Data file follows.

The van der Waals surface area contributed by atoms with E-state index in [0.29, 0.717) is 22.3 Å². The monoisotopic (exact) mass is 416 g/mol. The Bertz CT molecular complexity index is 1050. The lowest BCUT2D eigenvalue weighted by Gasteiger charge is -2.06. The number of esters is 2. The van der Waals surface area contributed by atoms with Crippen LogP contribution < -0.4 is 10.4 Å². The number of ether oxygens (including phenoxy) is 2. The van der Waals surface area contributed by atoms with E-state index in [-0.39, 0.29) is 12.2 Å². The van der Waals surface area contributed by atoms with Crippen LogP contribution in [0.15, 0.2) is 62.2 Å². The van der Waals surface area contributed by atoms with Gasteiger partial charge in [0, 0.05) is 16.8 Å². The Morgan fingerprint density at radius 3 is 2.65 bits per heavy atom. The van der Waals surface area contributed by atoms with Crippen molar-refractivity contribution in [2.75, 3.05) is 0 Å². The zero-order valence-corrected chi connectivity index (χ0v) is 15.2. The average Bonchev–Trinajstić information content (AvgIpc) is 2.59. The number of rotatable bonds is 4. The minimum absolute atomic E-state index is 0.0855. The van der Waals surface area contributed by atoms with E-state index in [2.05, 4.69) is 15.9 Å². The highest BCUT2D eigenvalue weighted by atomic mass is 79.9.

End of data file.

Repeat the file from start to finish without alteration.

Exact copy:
The van der Waals surface area contributed by atoms with E-state index in [0.29, 0.717) is 22.3 Å². The monoisotopic (exact) mass is 416 g/mol. The Bertz CT molecular complexity index is 1050. The lowest BCUT2D eigenvalue weighted by Gasteiger charge is -2.06. The number of esters is 2. The van der Waals surface area contributed by atoms with Crippen LogP contribution < -0.4 is 10.4 Å². The number of ether oxygens (including phenoxy) is 2. The van der Waals surface area contributed by atoms with E-state index in [-0.39, 0.29) is 12.2 Å². The van der Waals surface area contributed by atoms with Crippen LogP contribution in [0.15, 0.2) is 62.2 Å². The van der Waals surface area contributed by atoms with Gasteiger partial charge in [0, 0.05) is 16.8 Å². The Morgan fingerprint density at radius 3 is 2.65 bits per heavy atom. The van der Waals surface area contributed by atoms with Crippen molar-refractivity contribution in [2.75, 3.05) is 0 Å². The zero-order valence-corrected chi connectivity index (χ0v) is 15.2. The average Bonchev–Trinajstić information content (AvgIpc) is 2.59. The number of rotatable bonds is 4. The minimum absolute atomic E-state index is 0.0855. The van der Waals surface area contributed by atoms with E-state index in [2.05, 4.69) is 15.9 Å². The highest BCUT2D eigenvalue weighted by atomic mass is 79.9.